Nancy: what did your son or daughter think of the tennis option? I'm just curious as to whether he or she had a strong feeling about this or was sort of indifferent.
_________________________
Grotrian 192 #156455

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#943875 - 02/07/07 10:13 AM Re: Why do parents want their children to learn the piano?
DES Offline
Full Member

Registered: 01/01/07
Posts: 50
piano dad,

thanks for clearing this up for me :-)

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#943876 - 02/07/07 12:38 PM Re: Why do parents want their children to learn the piano?
AJB Offline
3000 Post Club Member

Registered: 10/01/05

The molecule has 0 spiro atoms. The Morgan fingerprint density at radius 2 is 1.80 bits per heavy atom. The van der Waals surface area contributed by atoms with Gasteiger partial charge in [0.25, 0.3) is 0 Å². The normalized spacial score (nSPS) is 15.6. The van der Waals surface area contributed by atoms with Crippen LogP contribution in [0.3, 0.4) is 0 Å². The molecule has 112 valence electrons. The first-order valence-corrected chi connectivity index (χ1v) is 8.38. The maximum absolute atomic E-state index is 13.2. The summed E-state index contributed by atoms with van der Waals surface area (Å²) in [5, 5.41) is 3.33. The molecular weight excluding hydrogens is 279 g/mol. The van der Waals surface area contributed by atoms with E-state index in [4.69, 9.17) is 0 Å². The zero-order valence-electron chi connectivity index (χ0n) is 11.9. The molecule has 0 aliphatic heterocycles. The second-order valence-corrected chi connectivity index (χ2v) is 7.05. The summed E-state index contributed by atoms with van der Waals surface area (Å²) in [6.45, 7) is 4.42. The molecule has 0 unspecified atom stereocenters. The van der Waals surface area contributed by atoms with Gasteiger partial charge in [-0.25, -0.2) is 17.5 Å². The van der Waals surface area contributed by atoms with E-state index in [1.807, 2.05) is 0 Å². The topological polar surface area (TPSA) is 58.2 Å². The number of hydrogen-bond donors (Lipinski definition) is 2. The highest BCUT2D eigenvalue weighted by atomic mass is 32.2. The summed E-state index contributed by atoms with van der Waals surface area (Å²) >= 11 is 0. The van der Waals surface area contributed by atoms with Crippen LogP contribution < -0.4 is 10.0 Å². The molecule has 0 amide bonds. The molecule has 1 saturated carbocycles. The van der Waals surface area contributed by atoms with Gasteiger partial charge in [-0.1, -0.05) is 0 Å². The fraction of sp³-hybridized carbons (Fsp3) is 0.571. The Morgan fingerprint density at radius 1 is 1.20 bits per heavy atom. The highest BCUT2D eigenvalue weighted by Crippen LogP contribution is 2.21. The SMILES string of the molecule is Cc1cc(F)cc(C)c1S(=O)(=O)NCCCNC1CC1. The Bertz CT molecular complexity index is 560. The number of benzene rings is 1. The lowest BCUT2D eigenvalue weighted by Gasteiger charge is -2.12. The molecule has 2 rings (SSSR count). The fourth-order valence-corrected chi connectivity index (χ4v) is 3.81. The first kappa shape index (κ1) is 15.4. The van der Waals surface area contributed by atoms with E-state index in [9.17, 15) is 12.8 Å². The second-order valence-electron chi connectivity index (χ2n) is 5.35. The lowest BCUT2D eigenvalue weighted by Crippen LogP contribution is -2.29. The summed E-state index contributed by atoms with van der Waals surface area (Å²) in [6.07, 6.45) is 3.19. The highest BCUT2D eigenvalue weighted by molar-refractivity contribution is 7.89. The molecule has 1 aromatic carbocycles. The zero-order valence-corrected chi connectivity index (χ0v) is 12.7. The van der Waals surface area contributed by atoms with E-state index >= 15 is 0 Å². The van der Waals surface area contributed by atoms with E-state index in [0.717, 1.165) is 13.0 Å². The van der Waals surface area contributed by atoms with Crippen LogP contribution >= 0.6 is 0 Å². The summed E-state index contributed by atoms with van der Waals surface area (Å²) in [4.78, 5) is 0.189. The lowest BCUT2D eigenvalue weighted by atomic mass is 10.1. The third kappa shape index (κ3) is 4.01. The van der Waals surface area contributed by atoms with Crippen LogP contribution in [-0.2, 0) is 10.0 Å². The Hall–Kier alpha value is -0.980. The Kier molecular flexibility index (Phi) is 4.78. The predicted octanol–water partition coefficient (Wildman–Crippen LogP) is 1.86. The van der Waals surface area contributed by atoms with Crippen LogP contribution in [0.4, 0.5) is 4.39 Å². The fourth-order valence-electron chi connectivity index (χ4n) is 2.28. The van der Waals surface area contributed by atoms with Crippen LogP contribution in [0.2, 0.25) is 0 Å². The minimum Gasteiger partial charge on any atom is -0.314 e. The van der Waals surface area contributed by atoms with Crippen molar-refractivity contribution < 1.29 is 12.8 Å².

Posts: 3655
Loc: Surrey, England
This is an interesting thread with a lot of insights.

I long ago re-evaluated my own attitude to music and learning, and that was one reason why I came back to the piano.

Having thought more about what piano dad and others have saiod here, I think I will try to re-evaluate the situation with my son and music too. It is possible that because of my own adverse experiences as a child (exacerbated by less than inspiring teachers) I may have backed off a bit too much with my own son.

I have tried reasonabloy hard with violin and guitar with him, but it is a struggle. Long school hours and saturday school every other week, coupled with quite a lot of time spent on judo do not help and I think leisure time is crucial too. Still, I will have a chat with him at the weekend and see how he feels about me taking an active role in teaching him either guitar or piano. I so do not want to be a pushy parent!

Adrian
_________________________
S&S Hamburg D, Yamaha CLP 280


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#943877 - 02/07/07 01:28 PM Re: Why do parents want their children to learn the piano?
MrsSV Offline